One afternoon at the end of 2014, several volunteer teachers sat in a circle under the palm trees of a host family in a village in East Nusa Tenggara (NTT). Jerry cans were lying around in one corner of the yard while in another, a wood-burning stove was still warm after it was used to process nira (neera) – the palm nectar that had been tapped from lontar palms that morning.
Farli, a young teacher with the Indonesia Mengajar movement, was telling us about the bustle in Mukekuku village in East Rote, Rote Ndao regency, where he was assigned. He also shared the village’s hopes for and challenges of education. The other young teachers occasionally chimed in with stories from their assigned villages.
Eight young teachers had been assigned that year to eight different schools across Rote Ndao, and I was attending the program’s mid-year reflection session. On that particular day, we were scheduled to visit Inpres Oeulu elementary school where Farli taught in his assigned village.
The villagers were uncommonly busy. In the early mornings, they were busy tapping nira from the lontar palm tree, which was immediately processed into sugar or sopi, a traditional local drink. The bustling activity ended every day at around 9 a.m.
Therein lay the problem; at least from our perspective as residents of Jakarta. The local children were often late to class or skipped school altogether because they were helping their parents tap and process nira. Student attendance during nira season was low, although the teachers had tried to convince parents to send their children to school.
It was not that the parents did not want their children to go to school; they simply could not afford to skip the nira harvest, which typically lasts three months. The income they made from tapping nira during those three months sustained their families for the entire year.
Seasonal conditions like this in Mukekuku are common in many of the areas where Indonesia Mengajar volunteers are assigned. In the villages of Fakfak regency, West Papua, children occasionally skip school because they must help their families harvest nutmeg. During fishing season at some islands, entire families go out to sea to catch fish, thus lowering student attendance.
For people who live in Jakarta and other urban areas, quality education is pursued by ensuring student attendance during a school year that matches their daily lives: their children attend school from morning to afternoon, except on national and school holidays.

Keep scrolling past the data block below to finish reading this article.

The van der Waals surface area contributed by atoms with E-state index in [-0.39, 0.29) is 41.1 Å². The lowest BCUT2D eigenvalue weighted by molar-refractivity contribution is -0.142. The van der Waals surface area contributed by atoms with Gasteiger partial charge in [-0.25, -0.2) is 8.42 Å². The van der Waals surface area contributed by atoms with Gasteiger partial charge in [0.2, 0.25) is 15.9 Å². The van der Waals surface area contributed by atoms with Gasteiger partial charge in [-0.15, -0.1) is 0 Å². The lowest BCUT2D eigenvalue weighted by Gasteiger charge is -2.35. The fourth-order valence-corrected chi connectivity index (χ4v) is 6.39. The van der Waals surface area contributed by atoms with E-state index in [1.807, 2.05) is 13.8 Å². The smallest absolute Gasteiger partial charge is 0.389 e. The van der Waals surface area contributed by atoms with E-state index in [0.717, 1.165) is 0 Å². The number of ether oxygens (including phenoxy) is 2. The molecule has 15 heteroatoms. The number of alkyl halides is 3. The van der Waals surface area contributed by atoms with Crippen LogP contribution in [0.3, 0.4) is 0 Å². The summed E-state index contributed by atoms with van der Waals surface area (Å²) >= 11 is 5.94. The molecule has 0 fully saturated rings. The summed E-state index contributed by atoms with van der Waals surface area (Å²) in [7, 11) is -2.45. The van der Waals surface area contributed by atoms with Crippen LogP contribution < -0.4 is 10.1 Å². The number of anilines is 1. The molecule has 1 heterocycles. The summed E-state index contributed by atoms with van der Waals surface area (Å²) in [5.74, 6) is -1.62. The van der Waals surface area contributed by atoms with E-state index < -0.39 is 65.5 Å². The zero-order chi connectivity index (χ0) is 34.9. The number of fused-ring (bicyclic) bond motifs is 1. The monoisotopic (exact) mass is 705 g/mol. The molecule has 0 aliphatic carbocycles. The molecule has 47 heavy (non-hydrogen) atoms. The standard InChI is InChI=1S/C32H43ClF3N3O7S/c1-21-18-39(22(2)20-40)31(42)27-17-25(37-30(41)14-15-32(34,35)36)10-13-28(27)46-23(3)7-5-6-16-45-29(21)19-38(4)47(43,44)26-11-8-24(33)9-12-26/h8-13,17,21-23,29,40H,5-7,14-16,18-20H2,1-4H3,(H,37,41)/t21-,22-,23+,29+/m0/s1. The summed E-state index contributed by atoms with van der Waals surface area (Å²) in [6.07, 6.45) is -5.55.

Strict attendance during the school year may only be appropriate for urban children or those of farming families in Java. Rice farmers in Java generally work throughout the year, especially in areas with good irrigation, sometimes planting other crops during the dry season. They leave early in the morning and go home late in the afternoon, and do not need to accommodate the westerly monsoon winds or seasonal harvests like Rote or Fakfak do in eastern Indonesia.
The complexity of diverse local practices raises concerns, not only in terms of schooling but also in educational philosophy. If modern education believes that each child possesses unique intelligence and it is the teacher who must therefore adapt their approach to each child, then shouldn’t we also adjust our approach to their learning, including when they attend school, to their way of life and their environment?
Surely, we can find a learning approach that accommodates to nira and pepper harvesting seasons, just as educators have found multiple approaches to accommodate the diverse intelligence of children.
At least in the past decade and in the nine years since Indonesia Mengajar was founded, various policies have been developed confirm the singular policy approach, including the National Exam (UN), the 2013 Curriculum and the school zoning system. The new Education and Culture Minister, Nadiem Makarim, is looking to do away with the National Exam amid other planned changes. Yet our findings confirm that the one-size-fits-all policy rarely works and instead prompts adaptations that deviate from its objectives.
The one-size-fits-all policy is generally implemented nationwide, relying on regulatory enforcement instead of consensual stakeholder engagement, and follows a rigid schedule. The most significant characteristic of such policies is that they are often technical in that they overload their key beneficiaries, the students.
Take the National Exam, which basically pressures students to achieve certain learning outcomes instead of urging other education actors like teachers, education offices and the education ministry to work harder in improving student learning outcomes. The “consequences” of this system seems to fall squarely on the students’ shoulders and not on other education actors that actually have the resources and capacities. When the National Exam scores drop, it is the students who bear the consequences; there is no “penalty” for officials in the education offices or the ministry.
Likewise, the school zoning system aims to achieve educational equality, but it places the heaviest burden on students rather than other education actors. It is the students who must make the adjustments so the state can realize its education equality goals, whereas it is the state that should be the one to carry the heaviest load by distributing qualified teachers to all schools.
Good teachers adapt with the needs of their students; the state should ideally familiarize itself with student needs. A one-size-fits-all education policy has never been able to answer the challenges of our students’ diverse socioeconomic conditions. With all its resources and capacities, the state should be able to accommodate the diversity of its students, including formulating multiple policies for each child, family and the environment in which they live and work.